South accuses North of violation
The ministry explained that the regime shouldn’t have carried out the drill on Changrin Islet in accordance to the Comprehensive Military Agreement signed between the two Koreas on Sept. 19, 2018, because the area is part of a larger buffer zone in which both countries agreed not to hold any artillery fire drills or field training exercises.
It is not precisely known when the North held its firing drill, as neither South Korea nor the North released any information about dates.
The North did, however, in a news report released earlier on Monday through its state-run media, reveal that North Korean leader Kim Jong-un personally “gave an order to fire” during a visit to Changrin Islet. North Korean media usually reports on its leader’s activities a day after they are carried out, which possibly means that Kim visited the islet on Sunday.
Both Seoul’s Defense Ministry and North Korean media reports did not specify what kinds of artillery were used in the drill on Monday, or toward which direction they were fired.
Seoul said it was the first time Pyongyang violated the military agreement, and that up until the latest firing drill, the regime had “faithfully” stuck to their promises signed last year.
“At the observation post,” a part of an English article from the North’s Korean Central News Agency (KCNA) read, “he [Kim] was informed of the deployment of subunits of the islet defence detachment and their combat mission and gave the chief of the General Staff accompanying him a task to increase the fighting efficiency of the defence detachment and to change its combat mission.”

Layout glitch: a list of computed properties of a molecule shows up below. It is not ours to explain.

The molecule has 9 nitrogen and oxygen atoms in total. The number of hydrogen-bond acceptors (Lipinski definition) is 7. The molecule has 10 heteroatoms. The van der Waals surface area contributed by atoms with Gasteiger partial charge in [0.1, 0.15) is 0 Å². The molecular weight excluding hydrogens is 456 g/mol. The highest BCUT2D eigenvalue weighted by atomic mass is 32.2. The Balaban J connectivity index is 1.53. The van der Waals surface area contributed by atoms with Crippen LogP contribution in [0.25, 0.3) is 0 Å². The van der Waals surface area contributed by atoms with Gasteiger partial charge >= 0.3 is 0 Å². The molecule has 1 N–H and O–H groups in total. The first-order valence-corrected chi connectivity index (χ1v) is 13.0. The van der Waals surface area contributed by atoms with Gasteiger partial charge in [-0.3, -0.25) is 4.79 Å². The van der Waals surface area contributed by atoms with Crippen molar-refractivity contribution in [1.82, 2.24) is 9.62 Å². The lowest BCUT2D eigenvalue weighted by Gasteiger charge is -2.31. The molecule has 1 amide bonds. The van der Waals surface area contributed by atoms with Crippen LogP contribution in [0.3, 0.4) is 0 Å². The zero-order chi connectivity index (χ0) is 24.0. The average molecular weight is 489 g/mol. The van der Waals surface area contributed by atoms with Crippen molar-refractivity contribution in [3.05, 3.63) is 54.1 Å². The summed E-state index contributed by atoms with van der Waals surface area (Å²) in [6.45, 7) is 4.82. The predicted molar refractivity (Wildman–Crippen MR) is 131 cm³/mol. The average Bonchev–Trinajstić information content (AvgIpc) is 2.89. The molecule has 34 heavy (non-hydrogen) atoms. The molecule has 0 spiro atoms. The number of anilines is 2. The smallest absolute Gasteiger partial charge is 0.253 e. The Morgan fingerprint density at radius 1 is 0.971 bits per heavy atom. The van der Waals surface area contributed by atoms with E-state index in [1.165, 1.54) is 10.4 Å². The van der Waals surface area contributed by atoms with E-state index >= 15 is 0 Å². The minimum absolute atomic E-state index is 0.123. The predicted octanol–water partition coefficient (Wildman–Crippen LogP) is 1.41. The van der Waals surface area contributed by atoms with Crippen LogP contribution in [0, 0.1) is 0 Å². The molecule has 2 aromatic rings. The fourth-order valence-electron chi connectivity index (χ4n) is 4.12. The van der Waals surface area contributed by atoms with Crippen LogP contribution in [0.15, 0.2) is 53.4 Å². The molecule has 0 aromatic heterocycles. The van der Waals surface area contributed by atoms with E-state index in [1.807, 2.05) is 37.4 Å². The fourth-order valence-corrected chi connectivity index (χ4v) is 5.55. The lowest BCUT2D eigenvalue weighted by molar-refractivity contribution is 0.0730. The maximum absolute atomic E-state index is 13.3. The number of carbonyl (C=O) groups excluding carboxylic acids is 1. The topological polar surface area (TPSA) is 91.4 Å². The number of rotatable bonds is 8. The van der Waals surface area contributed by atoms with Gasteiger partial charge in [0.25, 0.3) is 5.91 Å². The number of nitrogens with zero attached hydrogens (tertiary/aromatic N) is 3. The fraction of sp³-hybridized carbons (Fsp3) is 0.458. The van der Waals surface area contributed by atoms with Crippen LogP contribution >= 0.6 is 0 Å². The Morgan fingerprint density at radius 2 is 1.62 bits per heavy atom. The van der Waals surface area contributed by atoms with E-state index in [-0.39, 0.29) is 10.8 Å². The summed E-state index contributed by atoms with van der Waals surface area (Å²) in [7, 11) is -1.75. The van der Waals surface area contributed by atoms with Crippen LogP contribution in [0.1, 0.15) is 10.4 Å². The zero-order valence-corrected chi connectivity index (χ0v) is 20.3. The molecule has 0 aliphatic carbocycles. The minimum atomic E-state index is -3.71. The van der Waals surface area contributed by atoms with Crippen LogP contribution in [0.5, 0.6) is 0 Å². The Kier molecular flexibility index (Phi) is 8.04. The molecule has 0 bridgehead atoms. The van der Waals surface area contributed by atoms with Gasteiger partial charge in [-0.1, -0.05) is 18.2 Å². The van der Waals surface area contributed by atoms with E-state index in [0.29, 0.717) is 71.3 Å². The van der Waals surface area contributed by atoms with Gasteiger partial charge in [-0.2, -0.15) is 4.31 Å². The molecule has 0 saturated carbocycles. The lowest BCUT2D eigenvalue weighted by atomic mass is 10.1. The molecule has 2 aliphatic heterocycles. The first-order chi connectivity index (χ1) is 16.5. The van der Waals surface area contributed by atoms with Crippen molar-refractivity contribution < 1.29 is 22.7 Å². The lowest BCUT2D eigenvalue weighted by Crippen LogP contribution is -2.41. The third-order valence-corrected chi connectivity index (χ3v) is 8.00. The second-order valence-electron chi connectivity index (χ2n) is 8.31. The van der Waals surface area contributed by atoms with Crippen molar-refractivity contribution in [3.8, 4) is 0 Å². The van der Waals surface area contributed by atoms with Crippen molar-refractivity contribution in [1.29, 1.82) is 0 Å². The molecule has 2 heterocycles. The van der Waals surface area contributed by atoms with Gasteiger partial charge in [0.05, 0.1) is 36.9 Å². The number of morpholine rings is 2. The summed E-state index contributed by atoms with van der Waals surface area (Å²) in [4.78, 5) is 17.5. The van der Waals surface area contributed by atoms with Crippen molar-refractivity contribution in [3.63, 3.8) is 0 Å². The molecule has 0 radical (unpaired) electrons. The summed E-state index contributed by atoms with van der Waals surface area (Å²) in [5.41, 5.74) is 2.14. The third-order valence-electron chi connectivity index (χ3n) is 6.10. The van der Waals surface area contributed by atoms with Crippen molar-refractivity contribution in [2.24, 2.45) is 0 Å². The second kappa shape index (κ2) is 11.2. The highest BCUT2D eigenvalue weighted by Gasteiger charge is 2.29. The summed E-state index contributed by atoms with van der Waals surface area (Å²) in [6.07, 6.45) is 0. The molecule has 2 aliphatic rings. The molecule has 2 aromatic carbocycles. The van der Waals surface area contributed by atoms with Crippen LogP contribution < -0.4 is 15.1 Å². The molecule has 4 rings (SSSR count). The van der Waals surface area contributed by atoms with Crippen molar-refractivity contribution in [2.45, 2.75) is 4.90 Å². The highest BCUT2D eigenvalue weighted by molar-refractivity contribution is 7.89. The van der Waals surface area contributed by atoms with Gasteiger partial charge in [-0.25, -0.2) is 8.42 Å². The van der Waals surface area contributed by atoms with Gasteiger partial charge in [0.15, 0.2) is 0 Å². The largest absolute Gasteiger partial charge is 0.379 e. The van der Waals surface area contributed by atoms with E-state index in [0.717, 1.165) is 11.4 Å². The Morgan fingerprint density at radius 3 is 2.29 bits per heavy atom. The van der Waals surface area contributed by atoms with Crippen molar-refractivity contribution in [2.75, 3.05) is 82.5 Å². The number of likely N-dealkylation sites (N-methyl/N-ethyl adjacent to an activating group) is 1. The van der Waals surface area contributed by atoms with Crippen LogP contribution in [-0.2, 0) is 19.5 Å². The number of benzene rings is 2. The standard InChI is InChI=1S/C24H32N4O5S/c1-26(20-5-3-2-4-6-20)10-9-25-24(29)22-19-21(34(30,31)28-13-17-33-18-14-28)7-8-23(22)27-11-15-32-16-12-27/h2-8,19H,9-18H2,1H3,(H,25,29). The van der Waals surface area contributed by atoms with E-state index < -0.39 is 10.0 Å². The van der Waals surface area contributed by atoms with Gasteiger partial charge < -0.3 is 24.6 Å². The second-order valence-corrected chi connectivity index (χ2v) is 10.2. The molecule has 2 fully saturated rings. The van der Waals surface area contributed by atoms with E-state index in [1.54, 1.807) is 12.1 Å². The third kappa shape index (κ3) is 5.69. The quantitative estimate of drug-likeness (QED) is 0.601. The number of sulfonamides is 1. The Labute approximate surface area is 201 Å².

The report continued that Kim “indicated the target for Gun 2 of the coast artillery company on combat duty and gave an order to fire.”
Upon receiving that order, the soldiers were said to have “fully showed their gun firing skills they cultivate in their day-to-day training to delight” Kim.
Shortly after the KCNA report was published, the spokesperson of Seoul’s Defense Ministry, Choi Hyun-soo, said in a media briefing that the South urges the North to refrain from all forms of military actions that can raise tensions near the inter-Korean border.
During the third summit between Kim and South Korean President Moon Jae-in in Pyongyang late last year, the two Koreas’ defense ministers signed an agreement that partially read both countries will create a 135-kilometer-wide (83.8-mile-wide) buffer zone in the disputed Yellow Sea, in which artillery firing drills and field training exercises were prohibited by either side. The area, in effect, was to become a “sea of peace.”
BY LEE SUNG-EUN [email@example.com]
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